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Best Gaming CPU: $110-$150

Best Gaming CPUs For The Money: January 2011
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Best Gaming CPU for $115: None

Honorable Mention: Core i3-540 (Check Prices)

Core i3-540
Codename: Clarkdale
Process: 32 nm
CPU Cores/Threads: 2/4
Clock Speed: 3.06 GHz
Socket: LGA 1156
L1 Cache: 2 x 64 KB
L2 Cache: 2 x 256 KB
L3 Cache: 4 MB
Thermal Envelope:
73 W

Our Game-Off: Seven Sub-$150 Processors Compared review proved it to our satisfaction: the Core i3 deserves a solid recommendation as a gaming processor. The Core i3-530 consistently beat the Athlon II X3 445, and came surprisingly close to challenging the Phenom II X4 940 in a number of situations. The slightly faster 3.06 GHz Core i3-540 is even more attractive, and may even be able to stave off AMD's sub-$140 Phenom II X4 models in many gaming scenarios. The only downside is that this dual-core, Hyper-Threaded processor doesn't handle multitasking as well as a true quad- or even triple-core processor like the Athlon II X3.

Note that we're demoting the Core i3-540 to an honorable mention this month because the Sandy Bridge-based Core i3s will be available in the near future, and (depending on the street pricing) might completely dominate the $100-$200 price point from a gaming CPU perspective. We require availability to make a recommendation though, so those are still off of the table.

Best Gaming CPU for $125: None

Honorable Mention:
Phenom II X4 925 (Check Prices)

Phenom II X4 925
Codename: Deneb
Process: 45 nm
CPU Cores: 4
Clock Speed: 2.8 GHz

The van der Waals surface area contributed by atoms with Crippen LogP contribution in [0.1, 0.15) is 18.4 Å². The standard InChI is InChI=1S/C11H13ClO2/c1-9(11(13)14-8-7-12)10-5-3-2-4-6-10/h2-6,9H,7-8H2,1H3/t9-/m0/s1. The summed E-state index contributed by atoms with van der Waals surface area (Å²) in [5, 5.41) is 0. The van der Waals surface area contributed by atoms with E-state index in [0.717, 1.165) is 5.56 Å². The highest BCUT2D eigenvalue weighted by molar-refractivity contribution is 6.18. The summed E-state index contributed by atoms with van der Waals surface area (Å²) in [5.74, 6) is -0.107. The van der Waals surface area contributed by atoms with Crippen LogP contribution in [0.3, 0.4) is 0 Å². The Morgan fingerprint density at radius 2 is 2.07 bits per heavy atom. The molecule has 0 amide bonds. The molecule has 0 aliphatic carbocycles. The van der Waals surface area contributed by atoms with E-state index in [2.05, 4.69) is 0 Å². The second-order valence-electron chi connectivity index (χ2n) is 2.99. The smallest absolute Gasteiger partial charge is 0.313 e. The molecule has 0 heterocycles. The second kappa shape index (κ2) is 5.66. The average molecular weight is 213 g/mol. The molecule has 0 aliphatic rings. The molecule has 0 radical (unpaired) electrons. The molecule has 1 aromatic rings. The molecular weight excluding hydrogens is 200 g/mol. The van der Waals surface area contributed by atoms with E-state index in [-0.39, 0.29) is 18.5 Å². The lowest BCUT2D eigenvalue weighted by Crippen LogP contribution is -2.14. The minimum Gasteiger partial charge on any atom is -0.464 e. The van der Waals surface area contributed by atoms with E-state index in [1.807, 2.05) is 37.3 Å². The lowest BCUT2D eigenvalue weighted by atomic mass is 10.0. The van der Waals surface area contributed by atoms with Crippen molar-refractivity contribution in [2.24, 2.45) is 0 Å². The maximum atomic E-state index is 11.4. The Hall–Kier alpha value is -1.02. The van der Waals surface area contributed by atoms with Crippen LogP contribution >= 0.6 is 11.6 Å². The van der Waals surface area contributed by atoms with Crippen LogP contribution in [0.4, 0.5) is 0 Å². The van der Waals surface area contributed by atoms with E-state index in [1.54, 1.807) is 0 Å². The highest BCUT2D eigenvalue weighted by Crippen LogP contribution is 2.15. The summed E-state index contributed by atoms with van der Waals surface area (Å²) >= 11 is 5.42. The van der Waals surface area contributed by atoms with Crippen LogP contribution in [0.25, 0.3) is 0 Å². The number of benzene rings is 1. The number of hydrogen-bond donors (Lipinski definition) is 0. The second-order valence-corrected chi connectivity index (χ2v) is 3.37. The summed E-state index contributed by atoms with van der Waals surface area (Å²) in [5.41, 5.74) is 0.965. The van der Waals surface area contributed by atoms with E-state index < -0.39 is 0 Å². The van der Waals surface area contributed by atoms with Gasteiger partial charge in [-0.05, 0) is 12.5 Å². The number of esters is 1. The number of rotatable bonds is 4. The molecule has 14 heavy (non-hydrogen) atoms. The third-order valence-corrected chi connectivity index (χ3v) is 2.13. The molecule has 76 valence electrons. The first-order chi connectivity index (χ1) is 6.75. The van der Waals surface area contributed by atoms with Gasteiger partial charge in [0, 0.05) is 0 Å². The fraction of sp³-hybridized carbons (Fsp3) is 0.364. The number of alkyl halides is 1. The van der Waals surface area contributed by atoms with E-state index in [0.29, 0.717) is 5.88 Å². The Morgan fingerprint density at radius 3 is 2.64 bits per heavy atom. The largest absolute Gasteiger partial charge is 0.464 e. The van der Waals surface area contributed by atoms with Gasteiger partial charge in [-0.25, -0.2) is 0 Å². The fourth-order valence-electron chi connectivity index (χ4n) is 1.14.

Socket: AM3
L1 Cache: 4 x 128 KB
L2 Cache: 4 x 512 KB
L3 Cache: 6 MB
HyperTransport: 4000 MT/s
Thermal Envelope:
125 W

The Phenom II X4 925 offers AMD's premium quad-core CPU architecture at $125, and the Core i3-550 is a strong LGA 1156 option for the same price, so long as you're already rocking a compatible motherboard. With the Sandy Bridge-based Core i3s arriving in February, we wouldn't recommend building a new gaming system based on either of these options. But the Phenom II offers a good upgrade path for AM2+/AM3 systems, and the Core i3-550 is a nice upgrade from a Pentium G6950.

Honorable Mention:
Core i3-550

Core i3-550
Codename: Clarkdale
Process: 32 nm
CPU Cores/Threads: 2/4
Clock Speed: 3.2 GHz
Socket: LGA 1156
L1 Cache: 2 x 64 KB
L2 Cache: 2 x 256 KB
L3 Cache: 4 MB
Thermal Envelope:
73 W

Best Gaming CPU for $145:

Phenom II X4 955 Black Edition (Check Prices)

Phenom II X4 955 Black Edition
Codename: Deneb
Process: 45 nm
CPU Cores: 4
Clock Speed: 3.2 GHz
Socket: AM3
L1 Cache: 4 x 128 KB
L2 Cache: 4 x 512 KB
L3 Cache: 6 MB
HyperTransport: 4000 MT/s
Thermal Envelope:
125 W

A former flagship of AMD's Phenom II X4 family, the Phenom II X4 955 Black Edition was relegated to fourth-place status by the new Phenom II X4 975 BE model.

Despite the pecking order, the Phenom II X4 955 offers the best gaming value of the bunch. It is a true quad-core processor with a sizable 6 MB L3 cache. But even more impressive at this price is its unlocked multiplier. From our experience, the great majority of Phenom II X4 955 processors can run just as fast as the Phenom II X4 975 with a simple BIOS multiplier change from 16x to 18x--an easy way to put this $145 processor on par with a stock ~$200 Core i5-760 when it comes to gaming.

The real competition for the Phenom II X4 955 BE is Intel's Sandy Bridge-based Core i3 lineup, arriving at retail in February. For now we'll allow the 955 to keep its recommended buy title, but we're going to revisit this in the near future after we've done extensive testing of the new Core i3 lineup.

Read our review of the Phenom II X4 955 Black Edition, right here.

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